- 8 - 6 - 4 - 2 2 4 6 8 0
-200 200 400 600 0
2: Fisher projection2 3: Fisher projection3 4: Fisher projection3
0 500 -1000 -500 0 500
2: Principalcomponent2 1 : P r i
- 4 - 2 2 4 6 0
2: Principal component 2
- 4-3 - 10 4 3 2 1 - 2
2: Principal component 2
the reflectance from the metal, allowing the
system to classify them correctly. To do so,
the perClass software from PR Sys Design
(Delft, The Netherlands; www.perclass.
com) with its Matlab-based perClass Toolbox was used to analyze different trained
classifiers and thus develop an optimal solution. These included Quadratric and Mixture Gaussian classifiers, k-nearest neighbor
classifiers, Fisher discriminant analysis, and
a Random Forest method.
Before classification, however, linear dis-
criminant analysis (LDA) was applied to the
data gathered from the hyperspectral system.
LDA can be used to find a linear combination
of features that characterizes or separates two
or more classes of objects. Based on the fea-
tures extracted from the data with LDA, the
Random Forest algorithm provided the most
promising results for metallic alloy classifica-
tion (Figure 4). Such Random Forest methods
are supervised training classifiers that operate
by first building a multitude of decision trees
as the system is trained. The classifier then
determines the class that appears most often.
As the metallic alloys are deposited on the conveyor, they are identified by the 3D Ranger
camera and then classified by the hyperspectral
system. Using a controller from ABB (Zürich,
Switzerland; www.new.abb.com) synchronized
to the conveyor belt’s encoder, these particles
are tracked as they move through the system.
Software routines written in RAPID, a high-level programming language used to control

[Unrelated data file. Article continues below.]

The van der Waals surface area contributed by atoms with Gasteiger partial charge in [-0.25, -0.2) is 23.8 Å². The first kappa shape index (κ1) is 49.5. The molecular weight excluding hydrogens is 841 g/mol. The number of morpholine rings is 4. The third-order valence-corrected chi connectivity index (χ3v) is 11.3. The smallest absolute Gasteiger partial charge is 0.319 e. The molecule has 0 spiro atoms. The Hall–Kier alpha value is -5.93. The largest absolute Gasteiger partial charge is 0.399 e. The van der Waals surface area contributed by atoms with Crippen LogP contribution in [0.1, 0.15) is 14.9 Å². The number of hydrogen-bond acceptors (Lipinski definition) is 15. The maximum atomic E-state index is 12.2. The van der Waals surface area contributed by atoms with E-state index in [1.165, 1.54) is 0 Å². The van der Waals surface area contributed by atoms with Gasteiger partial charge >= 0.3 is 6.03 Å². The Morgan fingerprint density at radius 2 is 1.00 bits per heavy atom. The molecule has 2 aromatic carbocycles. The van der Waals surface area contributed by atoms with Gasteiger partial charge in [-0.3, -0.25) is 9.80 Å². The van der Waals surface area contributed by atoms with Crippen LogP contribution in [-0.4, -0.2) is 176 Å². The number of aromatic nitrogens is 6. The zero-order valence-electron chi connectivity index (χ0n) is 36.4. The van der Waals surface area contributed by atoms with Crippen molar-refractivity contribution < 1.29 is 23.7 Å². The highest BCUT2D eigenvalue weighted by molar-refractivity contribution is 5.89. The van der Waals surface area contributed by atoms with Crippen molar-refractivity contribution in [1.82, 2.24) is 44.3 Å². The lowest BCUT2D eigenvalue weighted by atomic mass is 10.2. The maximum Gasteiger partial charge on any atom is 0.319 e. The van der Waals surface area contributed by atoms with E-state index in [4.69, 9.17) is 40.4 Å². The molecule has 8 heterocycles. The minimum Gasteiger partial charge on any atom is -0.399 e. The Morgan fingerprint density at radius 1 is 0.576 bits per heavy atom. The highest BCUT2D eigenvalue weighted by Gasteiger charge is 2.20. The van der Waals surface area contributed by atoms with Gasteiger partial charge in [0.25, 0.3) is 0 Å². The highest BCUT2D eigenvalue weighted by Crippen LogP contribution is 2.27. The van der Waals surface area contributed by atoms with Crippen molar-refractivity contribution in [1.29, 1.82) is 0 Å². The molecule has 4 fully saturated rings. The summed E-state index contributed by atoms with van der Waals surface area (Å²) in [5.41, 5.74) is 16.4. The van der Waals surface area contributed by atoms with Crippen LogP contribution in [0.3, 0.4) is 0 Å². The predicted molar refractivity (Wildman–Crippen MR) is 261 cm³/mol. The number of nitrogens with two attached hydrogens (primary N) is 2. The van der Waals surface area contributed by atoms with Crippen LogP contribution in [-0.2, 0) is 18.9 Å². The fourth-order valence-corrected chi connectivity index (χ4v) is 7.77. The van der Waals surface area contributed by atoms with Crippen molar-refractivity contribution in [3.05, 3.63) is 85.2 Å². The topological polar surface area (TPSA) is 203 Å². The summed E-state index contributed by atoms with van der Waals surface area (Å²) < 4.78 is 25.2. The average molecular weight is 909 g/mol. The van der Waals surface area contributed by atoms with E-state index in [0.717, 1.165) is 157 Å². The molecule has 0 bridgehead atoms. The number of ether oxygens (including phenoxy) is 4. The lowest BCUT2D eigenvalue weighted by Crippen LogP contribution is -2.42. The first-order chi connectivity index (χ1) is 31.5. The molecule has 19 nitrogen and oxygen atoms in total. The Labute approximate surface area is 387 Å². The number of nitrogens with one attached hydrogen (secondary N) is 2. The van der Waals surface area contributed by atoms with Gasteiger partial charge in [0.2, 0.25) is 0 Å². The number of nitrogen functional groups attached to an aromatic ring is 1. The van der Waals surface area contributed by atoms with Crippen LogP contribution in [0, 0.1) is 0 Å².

ABB industrial robots, are then used to determine the specific position of a each alloy after it
is identified by the 3D camera. “This allows the
Conveyor Tracking module of ABB software to
provide instructions to the ABB picking robots
without having to take into account the progression of the conveyor,” says Barnabé.
Object locations are converted from the 3D
In the system, two IRB 340 ABB robots are
used for sorting. While one uses a 2-fingered
gripper, another uses a bucket to slide objects
over the conveyor while avoiding other objects.
Both are interfaced to the system using a TCP
connection between the acquisition computer
and each robot controller.
At the end of the conveyor, pneumatic
ejection devices are also used to sort material
and metallic alloys. To identify optimal picking points for the robot, a custom algorithm
is used while constrained Delaunay and A*
algorithms are used for path finding.
In this case, software routines in the ABB
Controller and the PLC controlling the air
blowers store the instructions received from
the processing computer, and perform the
actions when object is in range. A video of the
systems in operation can be found at: http://
bit.ly/VSD-SCRAP. While at present, the
system uses VNIR and SWIR cameras to capture image data, Barnabé and his colleagues
are currently integrating other types of sensors
for more advanced classification.
While the current system uses 3D and
spectral cameras, Barnabé and his colleagues are integrating X-Ray transmission
(XRT) sensors and Laser Induced Breakdown Spectroscopy (LIBS) sensors to assess
the best sensor combination for different
products and applications. While the XRT
will be used to find, for instance, steel bolts
inside aluminium scrap, the LIBS sensor
will detect the composition of different aluminium or stainless-steel alloys.
Figure 4: Based on the features extracted from the data with LDA, the Random Forest algorithm
provided the most promising results for metallic alloy classification.
For more on 3D and non-visible imaging, embedded and mobile vision
systems, and deep learning software
Figure 3: To properly light the metallic parts as they move along the conveyor at speed, a high-level of illumination was required and an extruded elliptical reflector consisting of an array of
Halogen lamps was used to produce a concentrated linear beam of light.